The Most Common PTSD Myths And Symptoms

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There are many myths surrounding the topic of PTSD that I feel are important to debunk.

Myth #1: PTSD only happens to war veterans.

Truth: Research shows that children and people who’ve never experienced combat can have PTSD. People can experience PTSD if they’ve been in an accident, experienced any form of abuse and dysfunction, or even through the course of grieving the death of a loved one.

Myth #2 PTSD is something that only happens to men.

Truth: About 10 percent of women will experience PTSD in their lifetime and women are twice as likely to develop PTSD to men. Between 3 and 15 percent of girls who’ve had a trauma develop PTSD and between 1-6 percent of boys who’ve experienced some form of trauma develop PTSD.

Myth #3 Your therapist or doctor will diagnose you straight away.

Truth: PTSD is commonly overlooked and often goes undetected. One of the reasons this happens is because a person might not experience the PTSD symptoms straight away; in fact, sometimes it isn’t until years later that an individual starts to experience symptoms related to a traumatic event. Additionally, therapists require that a patient experience all of the documented symptoms of PTSD or at least one of the symptoms for one straight month.

Myth #4: PTSD only happens due to recurring events.

Truth: One event can be enough to bring on PTSD.

Myth #5 You cannot function or live the life of your dreams if you have PTSD.

Truth: Sometimes undiagnosed PTSD is the very thing that is preventing you from moving forward on your life plans and goals because without you knowing it, the symptoms are preventing you from focus, clarity, and confidence. It is absolutely possible to live the life you desire even if you have PTSD.

Myth #6: You’re not normal and cannot have a fulfilling life if you have PTSD.

Truth: You are normal. You’re still whole and complete even if you have PTSD. And, it is possible that you can have an even more fulfilling, peaceful, and connected life once receiving such a diagnosis because you will learn how to manage and minimize symptoms while practicing being more mindful, still, and deeply engaged in your life.

Common Symptoms
  • Walking around defensively. Waiting for somebody to shout, attack, or hurt you. Walking around on eggshells and hyper-vigilance.
  • Hyper-arousal. Jumping and flinching at the sound of a door slamming, loud noises, or family or friends yelling and talking loudly.
  • Possibly angry when you hear another chew loudly, swallow or gulp, or even the smell of cigarettes or another substance may put you on edge and make you irritable.
  • Feeling claustrophobic or annoyed if somebody stands too close to you in the supermarket or on the street.
  • May not be able to tolerate crowds or a lot of people.
  • Ruminating, having obsessive thoughts, or intrusive thoughts that scare you. Sudden invasive images while awake that are random, seem to make no sense and go against your core values
  • Digestion issues and food allergies
  • Over-working and perfectionism
  • People-pleasing and proving
  • Over-explaining, justifying, over-apologizing
  • Feeling numb, disconnected, apathetic
  • Dissociation blacking out
  • Brain fog—mixing up words like saying “yesterday” instead of tomorrow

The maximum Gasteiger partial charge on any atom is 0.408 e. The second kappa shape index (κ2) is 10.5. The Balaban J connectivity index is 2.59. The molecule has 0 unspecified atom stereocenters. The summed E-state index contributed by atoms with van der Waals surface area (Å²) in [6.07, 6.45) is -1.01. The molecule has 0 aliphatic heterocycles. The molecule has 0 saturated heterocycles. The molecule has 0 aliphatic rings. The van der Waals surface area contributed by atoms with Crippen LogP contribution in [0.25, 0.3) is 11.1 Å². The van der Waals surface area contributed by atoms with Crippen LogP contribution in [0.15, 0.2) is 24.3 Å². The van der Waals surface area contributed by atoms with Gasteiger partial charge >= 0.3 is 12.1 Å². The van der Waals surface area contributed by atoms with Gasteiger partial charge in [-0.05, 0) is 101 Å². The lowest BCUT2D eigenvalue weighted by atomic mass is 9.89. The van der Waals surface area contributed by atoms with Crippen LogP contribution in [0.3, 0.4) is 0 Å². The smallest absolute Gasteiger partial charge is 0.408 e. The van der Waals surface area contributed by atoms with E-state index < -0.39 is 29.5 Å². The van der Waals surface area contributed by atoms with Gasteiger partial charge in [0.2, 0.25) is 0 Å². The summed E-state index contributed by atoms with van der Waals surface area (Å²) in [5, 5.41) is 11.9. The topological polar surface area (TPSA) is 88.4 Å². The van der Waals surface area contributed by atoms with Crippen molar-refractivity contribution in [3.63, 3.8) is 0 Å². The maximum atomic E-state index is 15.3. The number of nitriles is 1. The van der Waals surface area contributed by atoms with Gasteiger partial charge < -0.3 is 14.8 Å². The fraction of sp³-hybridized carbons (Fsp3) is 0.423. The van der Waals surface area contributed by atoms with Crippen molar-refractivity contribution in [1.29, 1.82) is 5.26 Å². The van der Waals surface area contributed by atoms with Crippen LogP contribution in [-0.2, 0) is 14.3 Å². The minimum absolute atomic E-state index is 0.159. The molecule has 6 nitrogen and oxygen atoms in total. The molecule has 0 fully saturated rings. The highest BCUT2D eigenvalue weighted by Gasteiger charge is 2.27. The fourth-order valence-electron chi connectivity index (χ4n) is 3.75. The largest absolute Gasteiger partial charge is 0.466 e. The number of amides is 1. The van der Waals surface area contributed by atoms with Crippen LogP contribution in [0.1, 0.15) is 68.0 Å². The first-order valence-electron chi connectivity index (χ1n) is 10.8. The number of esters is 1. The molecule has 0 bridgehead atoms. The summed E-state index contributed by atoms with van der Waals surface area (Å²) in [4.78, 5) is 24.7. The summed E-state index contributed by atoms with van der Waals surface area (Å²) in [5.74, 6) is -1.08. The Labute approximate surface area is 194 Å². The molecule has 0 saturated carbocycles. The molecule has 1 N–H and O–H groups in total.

• Decreased interest in things that once truly mattered and were enjoyable to you
  • Inability to remember trauma or have blocked it
  • Flooding of difficult memories of instances throughout your waking day
  • Insomnia or constantly disrupted sleep
  • Nightmares
  • Difficulty focusing
Tips for Coping with PTSD

The tips below are a little “toolkit” I put together with my therapist, as well as extensive research I conducted. While I have found these tips have helped me with my PTSD, this is not a “one-size-fits-all” package. You may have to experiment a bit on what works best for you. For me, using a combination of the tips below helped a lot.

1. Guided meditation and guided visualization.

With PTSD, it’s important to give the brain a break, to calm down your adrenals and stop trauma and anxiety responses. Positive guided visualization helps reduce stress and has you visualize successful and positive scenarios while also having you focus on the breath.

2. Reiki, massage and acupuncture (if you don’t have a phobia with needles).

If touch triggers you, this may not be the coping method for you. For me, these modalities showed me I was safe to be touched and were very relaxing.

3. Stress-reducing foods.

Studies have shown that eating blueberries, dairy, non-processed cheese, green vegetables, almonds, and drinking chamomile tea have a significant reduction in PTSD symptoms while bringing on rather immediate calm.

4. Pet therapy.

Petting your cat, listening to their purrs for example, have shown some ways to calm the nerves and help soothe the PTSD symptoms.

5. Mantras and meditation.

Research shows that saying or chanting a mantra during meditation has been one of the most beneficial ways to reduce PTSD symptoms.

6. Practicing gentleness.

Consciously and intentionally eat, drink, talk, drive, shower, brush your teeth, and all other daily activities gently. When practicing gentleness, you respond versus react and are less prone to trauma and anxiety responses.

7. Avoiding caffeine and alcohol.

Studies show alcohol and caffeine trigger nightmares, invasive images, and rev up the central nervous system.

8. Listening to binaural beats.

The tones and beats of binaural beats have been shown to significantly help with better and deeper sleep, reduce anxiety, help boost confidence, and encourage relaxation.

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